Huw Richards on the Political Studies Association conference
BORIS Yeltsin's recent sacking of his government was spectacular and unexpected but fits logically into the pattern of events since he became president of Russia in 1991.
Neil Robinson, lecturer in Russian politics at Essex University, presented a paper Permanent Struggle to Rule? Boris Yeltsin and the Problems of State and Executive Authority in Russia at the Political Studies Association conference at Keele University last week.
He painted the Yeltsin years as a constant struggle to build up the powers and the institution of the presidency, punctuated by deals to ensure his survival and subsequent pushes to escape the constraints imposed by those deals.
Dr Robinson said: "These deals shored Yeltsin up in the short term but left him terribly vulnerable. They meant that structural reform was put on hold."
In sacking the government and replacing premier Viktor Chernomyrdin, his aim was to break the deal done with the banks late in his first term as president that had helped him win re-election in 1996. "The banks became extremely close to the government, with some of their representatives in ministries," he said.
"In 1995-96 this was particularly important as the money and support provided by the banks, which control much of the press and broadcasting in Russia, helped him win the presidential election after he had been a very long way behind in the polls. He is now trying to break this dependency."
A similar deal was struck with business interests following the defeat of parliament in the constitutional crisis of early 1993. "Yeltsin's economic reform programme ran into parliamentary and business opposition. While he got the constitutional settlement he wanted, he was effectively forced to accept a government dominated by economic lobbyists. That inevitably lacked a policy direction and when Yeltsin wanted to renew the reform process after the rouble crisis of 1994 he had to restructure the government."
Dr Robinson believed the recent sackings were Yeltsin's first bid to control the 2000 presidential elections. "With Chernomyrdin deprived of the patronage opportunities provided by the premiership, there is no obvious contender. Nobody is certain of their position, which undermines people potential candidates. Too little is known about Sergei Kiriyenko, Yeltsin's choice as prime minister, for him to be seriously considered yet."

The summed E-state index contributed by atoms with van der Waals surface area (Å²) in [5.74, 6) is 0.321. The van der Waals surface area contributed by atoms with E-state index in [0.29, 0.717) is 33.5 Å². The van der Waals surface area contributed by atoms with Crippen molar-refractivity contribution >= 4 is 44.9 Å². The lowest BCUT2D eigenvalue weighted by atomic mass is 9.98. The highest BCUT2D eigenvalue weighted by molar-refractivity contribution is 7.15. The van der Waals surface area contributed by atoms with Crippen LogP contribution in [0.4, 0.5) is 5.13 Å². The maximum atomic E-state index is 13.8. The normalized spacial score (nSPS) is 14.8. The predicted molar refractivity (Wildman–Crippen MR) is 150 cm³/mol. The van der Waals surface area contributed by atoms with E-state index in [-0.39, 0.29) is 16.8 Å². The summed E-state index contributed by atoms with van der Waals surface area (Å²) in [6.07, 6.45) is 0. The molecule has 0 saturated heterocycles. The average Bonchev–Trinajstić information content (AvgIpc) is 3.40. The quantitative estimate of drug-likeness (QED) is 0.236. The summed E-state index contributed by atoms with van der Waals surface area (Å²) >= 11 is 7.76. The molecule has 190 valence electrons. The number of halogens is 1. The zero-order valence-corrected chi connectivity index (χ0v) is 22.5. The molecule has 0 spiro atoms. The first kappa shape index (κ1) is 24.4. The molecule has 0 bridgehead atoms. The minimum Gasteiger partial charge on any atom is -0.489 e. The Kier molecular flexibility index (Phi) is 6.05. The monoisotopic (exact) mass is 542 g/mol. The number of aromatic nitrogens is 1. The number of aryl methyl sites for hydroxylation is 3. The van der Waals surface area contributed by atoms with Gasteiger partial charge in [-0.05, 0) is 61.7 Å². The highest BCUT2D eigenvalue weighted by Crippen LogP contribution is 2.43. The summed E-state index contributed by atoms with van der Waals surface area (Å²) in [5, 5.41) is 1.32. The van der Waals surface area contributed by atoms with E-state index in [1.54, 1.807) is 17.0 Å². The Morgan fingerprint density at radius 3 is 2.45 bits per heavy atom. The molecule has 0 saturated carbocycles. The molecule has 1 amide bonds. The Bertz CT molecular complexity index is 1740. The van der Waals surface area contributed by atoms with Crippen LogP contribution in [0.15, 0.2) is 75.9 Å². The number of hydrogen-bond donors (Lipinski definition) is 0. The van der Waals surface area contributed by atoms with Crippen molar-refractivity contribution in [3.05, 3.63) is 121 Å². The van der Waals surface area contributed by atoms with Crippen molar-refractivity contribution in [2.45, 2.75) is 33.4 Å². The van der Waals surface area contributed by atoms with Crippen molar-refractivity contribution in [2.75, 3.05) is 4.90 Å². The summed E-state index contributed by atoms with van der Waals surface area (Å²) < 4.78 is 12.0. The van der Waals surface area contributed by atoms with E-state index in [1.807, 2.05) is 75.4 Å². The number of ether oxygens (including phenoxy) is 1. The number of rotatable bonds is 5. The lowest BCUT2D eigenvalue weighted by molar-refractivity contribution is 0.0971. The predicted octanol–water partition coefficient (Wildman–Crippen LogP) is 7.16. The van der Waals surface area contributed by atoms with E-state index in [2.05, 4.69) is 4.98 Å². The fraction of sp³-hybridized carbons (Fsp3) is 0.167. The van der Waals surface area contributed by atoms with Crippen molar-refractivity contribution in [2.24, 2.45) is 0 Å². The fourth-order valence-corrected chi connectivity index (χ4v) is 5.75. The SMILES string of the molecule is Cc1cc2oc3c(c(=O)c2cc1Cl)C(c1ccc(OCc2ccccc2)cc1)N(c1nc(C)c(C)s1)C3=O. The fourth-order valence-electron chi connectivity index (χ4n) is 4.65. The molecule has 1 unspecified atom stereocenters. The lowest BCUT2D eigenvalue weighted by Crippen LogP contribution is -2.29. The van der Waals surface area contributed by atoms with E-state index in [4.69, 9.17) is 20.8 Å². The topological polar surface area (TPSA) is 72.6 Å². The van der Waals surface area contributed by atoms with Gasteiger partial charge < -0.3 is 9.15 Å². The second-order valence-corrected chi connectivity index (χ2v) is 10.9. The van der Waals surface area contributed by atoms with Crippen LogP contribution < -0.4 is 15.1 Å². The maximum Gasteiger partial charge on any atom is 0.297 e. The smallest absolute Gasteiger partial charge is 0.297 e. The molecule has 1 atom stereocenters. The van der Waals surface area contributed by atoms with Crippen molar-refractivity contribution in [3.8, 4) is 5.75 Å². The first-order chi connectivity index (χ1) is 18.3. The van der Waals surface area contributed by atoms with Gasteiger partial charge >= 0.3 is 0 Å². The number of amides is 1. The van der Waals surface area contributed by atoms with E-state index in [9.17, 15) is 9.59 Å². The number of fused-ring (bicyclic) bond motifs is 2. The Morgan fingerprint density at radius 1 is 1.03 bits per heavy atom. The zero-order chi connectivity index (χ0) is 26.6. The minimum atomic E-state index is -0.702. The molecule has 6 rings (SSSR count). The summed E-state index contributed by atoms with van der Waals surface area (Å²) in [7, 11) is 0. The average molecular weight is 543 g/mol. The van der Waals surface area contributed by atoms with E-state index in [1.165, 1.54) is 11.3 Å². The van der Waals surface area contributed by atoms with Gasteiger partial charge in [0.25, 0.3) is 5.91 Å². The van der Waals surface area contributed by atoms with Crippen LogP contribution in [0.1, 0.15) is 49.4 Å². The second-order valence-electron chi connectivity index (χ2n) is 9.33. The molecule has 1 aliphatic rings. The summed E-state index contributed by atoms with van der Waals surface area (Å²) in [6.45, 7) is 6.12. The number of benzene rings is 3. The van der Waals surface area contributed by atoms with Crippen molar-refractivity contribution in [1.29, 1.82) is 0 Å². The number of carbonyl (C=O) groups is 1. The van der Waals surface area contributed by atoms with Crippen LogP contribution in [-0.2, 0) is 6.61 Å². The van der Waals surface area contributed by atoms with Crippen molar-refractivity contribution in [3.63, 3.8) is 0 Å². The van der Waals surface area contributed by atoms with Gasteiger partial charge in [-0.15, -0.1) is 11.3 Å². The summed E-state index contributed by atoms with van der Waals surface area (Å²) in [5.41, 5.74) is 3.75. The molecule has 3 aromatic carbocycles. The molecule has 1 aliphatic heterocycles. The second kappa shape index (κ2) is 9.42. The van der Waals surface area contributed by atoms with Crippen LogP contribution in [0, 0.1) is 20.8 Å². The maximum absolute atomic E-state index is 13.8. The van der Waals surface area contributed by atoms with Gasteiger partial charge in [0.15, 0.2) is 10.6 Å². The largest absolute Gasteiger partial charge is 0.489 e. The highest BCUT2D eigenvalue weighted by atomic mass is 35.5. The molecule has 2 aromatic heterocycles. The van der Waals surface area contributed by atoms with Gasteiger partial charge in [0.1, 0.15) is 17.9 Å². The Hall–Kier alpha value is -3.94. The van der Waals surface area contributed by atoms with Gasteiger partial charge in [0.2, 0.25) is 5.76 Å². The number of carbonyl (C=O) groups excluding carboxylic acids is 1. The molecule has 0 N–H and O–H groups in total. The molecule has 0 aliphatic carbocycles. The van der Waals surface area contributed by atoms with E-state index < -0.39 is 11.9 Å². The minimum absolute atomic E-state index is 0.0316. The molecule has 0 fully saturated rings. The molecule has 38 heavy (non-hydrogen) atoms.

It was unclear whether Yeltsin still cherished ambitions of another term in office. "Aside from whether he will survive that long, it is not clear whether the constitutional court would allow it," said Dr Robinson. "He might argue that he has only had one term under a post-communist constitution".
He suggested that popular images of "Tsar Boris" were only partly realistic. "He certainly has the arbitrariness and some of the flamboyance of the autocrat but his actual influence is very narrow. It is often unclear whether he carries any weight beyond the walls of the Kremlin or the Moscow Beltway."
Yeltsin has managed to build the institution of the presidency, which now has a large staff and budgets. But the lurches from deal to deal shows his weakness as Russia goes through the complex business of constructing a new state from the ruins of communism.
Yeltsin's personality has been a complicating factor: "He has a great love of the coup de theatre and the politics of gesture."
But Dr Robinson believed that the twin demands of state-building and survival have been more significant factors. "I think you would have seen this rather unpredictable pattern, swinging back and forth to survive, whoever was in charge," he said.
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